How can child support be changed?
The Huron County CSEA can assist individuals requesting a modification or recalculation of their child support orders if the individual has applied and been approved for child support services. The requesting party must complete an Application for Administrative Modification and provide proof that one of the following circumstances exists:
It has been 3 years or 36 months since the support order amount was set.
If it has not been 3 years, certain circumstances may allow a review.
These include the following:
1. A loss of employment that has lasted for at least 6 months, is expected to continue and is as a result of a non-voluntary action.
2. A 30% change in income on the part of either party that has lasted for a period of 6 months and is expected to continue. Voluntarily quitting a job or reducing hours is not an eligible circumstance.
3. A change in the cost of health insurance premium only for the children in the case and you are the party court-ordered to carry the insurance coverage on the children.
4. A change in the number of children in your case; e.g., a child has emancipated and the emancipation process is complete.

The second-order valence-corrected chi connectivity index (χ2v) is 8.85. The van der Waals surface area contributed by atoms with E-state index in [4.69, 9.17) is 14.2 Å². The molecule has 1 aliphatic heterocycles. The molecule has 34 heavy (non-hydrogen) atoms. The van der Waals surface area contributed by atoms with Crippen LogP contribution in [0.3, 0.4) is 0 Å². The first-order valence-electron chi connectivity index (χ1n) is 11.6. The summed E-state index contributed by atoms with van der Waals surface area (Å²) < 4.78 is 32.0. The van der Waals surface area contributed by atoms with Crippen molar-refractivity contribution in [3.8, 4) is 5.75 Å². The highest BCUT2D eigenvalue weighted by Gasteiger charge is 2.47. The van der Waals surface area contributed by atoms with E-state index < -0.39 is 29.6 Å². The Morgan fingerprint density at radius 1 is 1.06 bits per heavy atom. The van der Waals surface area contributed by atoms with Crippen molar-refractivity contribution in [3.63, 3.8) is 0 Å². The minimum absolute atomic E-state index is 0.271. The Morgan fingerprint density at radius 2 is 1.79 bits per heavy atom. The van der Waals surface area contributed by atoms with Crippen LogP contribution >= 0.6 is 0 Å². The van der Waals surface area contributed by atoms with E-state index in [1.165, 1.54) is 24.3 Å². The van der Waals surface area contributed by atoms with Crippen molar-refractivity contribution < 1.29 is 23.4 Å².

5. If either party was placed at minimum wage income and that individual is now earning at a wage higher than minimum wage.
What if the child's non-custodial parent lives in another state?
The law requires states to cooperate with each other. The non-custodial parent is legally required to make regular child support payments, no matter where he or she lives.
What if a person no longer wants the CSEA's services?
If the children are not on TANF or Medicaid, and the custodial parent or caretaker wishes to discontinue child support enforcement services, the case can be closed by written request, provided there are no arrears owed by the non-custodial parent that are assigned to the State.